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 English Vocabulary for learners 

CONFUSING WORDS-5

Words that are often confused or misused in English
from:  'made of/made from'   to:  'sensitive/sensible'


  • made of /made from  
    • We use made of when the material used doesn’t change.
      "The wall is made of stones." (They are still stones.)

      We use made from when the material is transformed into something else.
      Wine is made from grapes. (They are no longer grapes.)

  • maybe /may be 
    • Maybe is an adverb which means 'perhaps' or 'possibly'.
      "Maybe the book I ordered will arrive today. "

      May be: ‘May’ is a modal verb and ‘be’ is the main verb.
      'May be' means 'it could happen' or 'it might exist'.
      "Be careful driving. There may be ice on the road."


  • meeting /reunion 
    • A meeting is when people get together, or meet, usually to talk about a specific topic.
      "We will discuss the drop in sales at the meeting tomorrow."

      A reunion is an occasion for people who haven’t seen each other in a long time to see each other again (a family reunion, a school reunion, etc.).
      "A school reunion is held every year in October - an occasion to catch up with old friends."

  • migrate/emigrate/immigrate 
    • To migrate means to move from one area/country to another, especially in search of work.
      "Many Americans migrated to the west during the gold rush."
      "Several species of birds migrate in winter."

      To emigrate means to leave one’s country to settle permanently in a foreign country.
      "They decided to emigrate to Australia to have a better life."

      To immigrate means to come to a country to settle there permanently.
      "Ellis Island was the gateway for immigrantsto the USA."

  • moral/morale
    • Moral means the standards of behaviour considered to be correct and honest.
      “It is your moral duty to report the incident.”

      Morale refers to the mental and emotional condition of an individual.
      “The President's visit will boost the morale of the troops.”

  • only/unique
    • Only means:
      1) the sole one :
      "I am an only child. I have no brothers or sisters."
      2) exclusively:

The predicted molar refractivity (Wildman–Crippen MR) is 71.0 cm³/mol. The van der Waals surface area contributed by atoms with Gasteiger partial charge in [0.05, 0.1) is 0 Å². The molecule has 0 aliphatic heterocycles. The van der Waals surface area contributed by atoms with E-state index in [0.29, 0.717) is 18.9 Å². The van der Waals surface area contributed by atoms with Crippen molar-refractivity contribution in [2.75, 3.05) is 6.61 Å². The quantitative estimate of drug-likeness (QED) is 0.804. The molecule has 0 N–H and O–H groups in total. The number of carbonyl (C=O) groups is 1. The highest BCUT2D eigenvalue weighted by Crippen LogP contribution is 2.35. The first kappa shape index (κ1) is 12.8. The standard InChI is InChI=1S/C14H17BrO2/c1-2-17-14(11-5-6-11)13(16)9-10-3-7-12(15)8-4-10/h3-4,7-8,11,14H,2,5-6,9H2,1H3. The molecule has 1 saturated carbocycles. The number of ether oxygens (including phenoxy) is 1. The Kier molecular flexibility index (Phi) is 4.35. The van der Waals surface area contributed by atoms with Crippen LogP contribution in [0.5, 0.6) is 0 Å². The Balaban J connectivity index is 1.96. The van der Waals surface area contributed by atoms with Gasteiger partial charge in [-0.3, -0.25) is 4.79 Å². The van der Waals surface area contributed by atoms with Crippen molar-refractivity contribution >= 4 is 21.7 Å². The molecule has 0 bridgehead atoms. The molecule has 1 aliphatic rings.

"Please send handwritten replies only".
      3) merely; just:
      "I was only joking.".

      Unique means:
      1) the sole one:
      "His unique concern is his own comfort."
      2) the only one of its kind:
      "Each piece of our jewellery is unique."
      3) unequalled; unmatched:
      "Maria Callas had a unique voice."
      4) only existing in one area:
      "The koala is unique to Australia."

  • personal/personnel
    • Personal means private, intended for a particular person.
      "Please don’t open any letters marked ‘personal’"

      Personnel refers to the people employed in a company.
      "All the personnel received a Christmas bonus."

  • pole/poll
    • A pole is a long thin object in wood or metal used especially for supporting things..
      "The flag was attached to a wooden pole."

      A poll is a survey or the recording of opinions.
      It also refers to the process of voting in elections.
      "A recent poll concluded that Italians were the most stylish people."

  • practice/practise
    • Practice is a noun.
      "I need more practice to become fluent."

      Practise is a verb.
      "You should practise speaking English every day."

  • precede/proceed
    • Precede means come before or ahead of something.
      "An explosion in the factory preceded the fire."

      Proceed means to continue as planned.
      "The company decided to proceed with the acquisition."

  • priceless/worthless
    • Priceless means so precious that its value cannot be determined.
      "A priceless painting was stolen from the National Art Gallery."

      Worthless means having no real value.
      "The necklace looked expensive but it was in fact worthless."

  • principal/principle 
    • Principal means:
      • the first in order of importance.
        "Oil is the principal export of the country."

      • the person in charge of a school or college (UK).
        "Mr. Brown was appointed principal of the new school."

      • The original amount of money invested or lent.
        "She lived on the interest without touching the principal."

      Principle means a standard / a rule of action or conduct.
      "We try to teach our children a set of principles."

  • sceptic/septic
    • Sceptic (US: skeptic); A sceptic is a person who questions the validity or authenticity of something.
      "People say apples clean your teeth but I’m a bit of a sceptic."

      Septic: To go septic means to become infected with bacteria.
      "She had her ears pierced and one of them went septic."

  • sensitive/sensible 
      Sensitive refers to something physical or emotional :
      • Physical : easily irritated:
        "Eva always buys sun cream for sensitive skins."
      • Emotional : susceptible, easily upset or offended.
        "Alex is very sensitive. Be careful how you announce the news."

      Sensible means having good judgment or common sense.
      Sensible decisions or sensible clothes and shoes are practical.
      • "You must be sensible and lock your door at night."
      • "When you go on a long walk it’s better to wear sensible shoes."

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